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Heat Stress Illness

Heat Stress Illness Indicators

CDC's Tracking Network uses data from many sources to track the health effects of extreme heat. The Tracking Network has data at the national level, allowing for comparisons across states. These comparisons can help local communities design interventions and better understand the possible health effects and risks to specific groups of people.

The following indicators can be used to identify patterns in health effects related to extreme heat and conditions that make people vulnerable to heat.

Heat Stress Emergency Department Visits

This indicator estimates the number and rate of emergency department visits for heat stress. It includes all cases where heat stress is listed as a primary or other diagnosis. These data come from hospital records and may not capture the full range of heat-related illness if exposure to excess heat is not explicitly documented. These data can be used to document changes over place and time, monitor vulnerable areas, and evaluate the results of local climate-adaptation strategies.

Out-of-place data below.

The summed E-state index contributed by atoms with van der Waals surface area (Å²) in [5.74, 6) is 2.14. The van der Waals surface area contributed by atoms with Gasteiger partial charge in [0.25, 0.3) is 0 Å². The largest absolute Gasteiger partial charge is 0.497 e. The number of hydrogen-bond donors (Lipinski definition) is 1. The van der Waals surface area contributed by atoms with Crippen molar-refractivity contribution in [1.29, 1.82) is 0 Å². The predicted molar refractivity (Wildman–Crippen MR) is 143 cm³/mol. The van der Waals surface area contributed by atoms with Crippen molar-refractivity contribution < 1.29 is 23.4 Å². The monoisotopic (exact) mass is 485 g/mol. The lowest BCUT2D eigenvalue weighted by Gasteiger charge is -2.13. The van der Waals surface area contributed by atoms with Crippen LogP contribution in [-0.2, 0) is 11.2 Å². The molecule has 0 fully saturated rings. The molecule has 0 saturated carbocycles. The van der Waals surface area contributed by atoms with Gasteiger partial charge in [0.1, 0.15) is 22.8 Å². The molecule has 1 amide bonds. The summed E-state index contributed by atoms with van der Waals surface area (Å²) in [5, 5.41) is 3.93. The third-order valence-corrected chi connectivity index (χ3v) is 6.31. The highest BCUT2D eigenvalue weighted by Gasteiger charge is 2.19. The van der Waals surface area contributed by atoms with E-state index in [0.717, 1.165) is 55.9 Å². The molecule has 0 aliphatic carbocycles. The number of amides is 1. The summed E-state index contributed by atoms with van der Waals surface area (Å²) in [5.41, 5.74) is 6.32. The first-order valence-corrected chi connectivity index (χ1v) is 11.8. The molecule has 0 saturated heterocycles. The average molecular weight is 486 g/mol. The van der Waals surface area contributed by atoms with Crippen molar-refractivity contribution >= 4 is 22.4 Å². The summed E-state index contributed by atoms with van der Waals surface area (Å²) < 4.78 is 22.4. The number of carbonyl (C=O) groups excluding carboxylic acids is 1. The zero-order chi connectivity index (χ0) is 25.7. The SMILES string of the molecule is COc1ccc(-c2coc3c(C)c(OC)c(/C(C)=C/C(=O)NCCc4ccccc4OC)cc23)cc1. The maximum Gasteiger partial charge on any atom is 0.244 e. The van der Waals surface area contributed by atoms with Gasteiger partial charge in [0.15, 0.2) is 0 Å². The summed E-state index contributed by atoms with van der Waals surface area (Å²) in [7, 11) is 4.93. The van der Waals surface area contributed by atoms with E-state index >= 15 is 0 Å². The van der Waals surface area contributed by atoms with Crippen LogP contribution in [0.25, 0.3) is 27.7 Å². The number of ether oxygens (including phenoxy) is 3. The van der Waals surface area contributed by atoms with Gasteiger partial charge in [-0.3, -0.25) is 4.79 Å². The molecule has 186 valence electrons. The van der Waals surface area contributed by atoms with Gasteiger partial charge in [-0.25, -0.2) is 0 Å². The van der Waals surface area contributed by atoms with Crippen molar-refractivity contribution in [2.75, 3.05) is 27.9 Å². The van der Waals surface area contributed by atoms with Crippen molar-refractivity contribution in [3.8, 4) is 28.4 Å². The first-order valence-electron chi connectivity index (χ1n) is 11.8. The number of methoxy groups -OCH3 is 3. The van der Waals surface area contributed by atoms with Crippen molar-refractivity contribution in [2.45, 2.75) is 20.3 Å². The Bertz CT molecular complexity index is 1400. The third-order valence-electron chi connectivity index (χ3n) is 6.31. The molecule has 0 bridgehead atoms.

Heat Stress Hospitalizations

This indicator estimates the number and rate of hospitalizations for heat stress. It includes all cases where heat stress is listed as a primary or other diagnosis. These data come from hospital records and may not capture the full range of heat-related illness if exposure to excess heat is not explicitly documented. These data can be used to document changes over place and time, monitor vulnerable areas, and evaluate the results of local climate-adaptation strategies.

Read this MMWR report for a summary of heat stress illness hospitalizations data.

  • Heat Stress Illness Hospitalizations - Environmental Public Health Tracking Program, 20 States, 2001-2010, MMWR. December 12, 2014 / 63(SS13);1-10.

Heat-Related Mortality

This indicator is based on data from death certificates to evaluate deaths that have identified heat as an underlying or contributing cause.

Heat Vulnerability

This indicator includes measures that may make people at greater risk for heat-related health effects. These measures are diabetes, heart disease, poverty, race, advanced age, social isolation, disabilities, population density, forest canopy, developed land use, and cultivated crop land use.

The Tracking Network has additional extreme heat indicators related to climate change including temperature distribution, historical extreme heat days and events, and future projections of extreme heat.

See the Climate Change content area for other climate-related data.

 

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The Tracking Network has additional extreme heat indicators related to climate change including temperature distribution, historical extreme heat days and events, and future projections of extreme heat.

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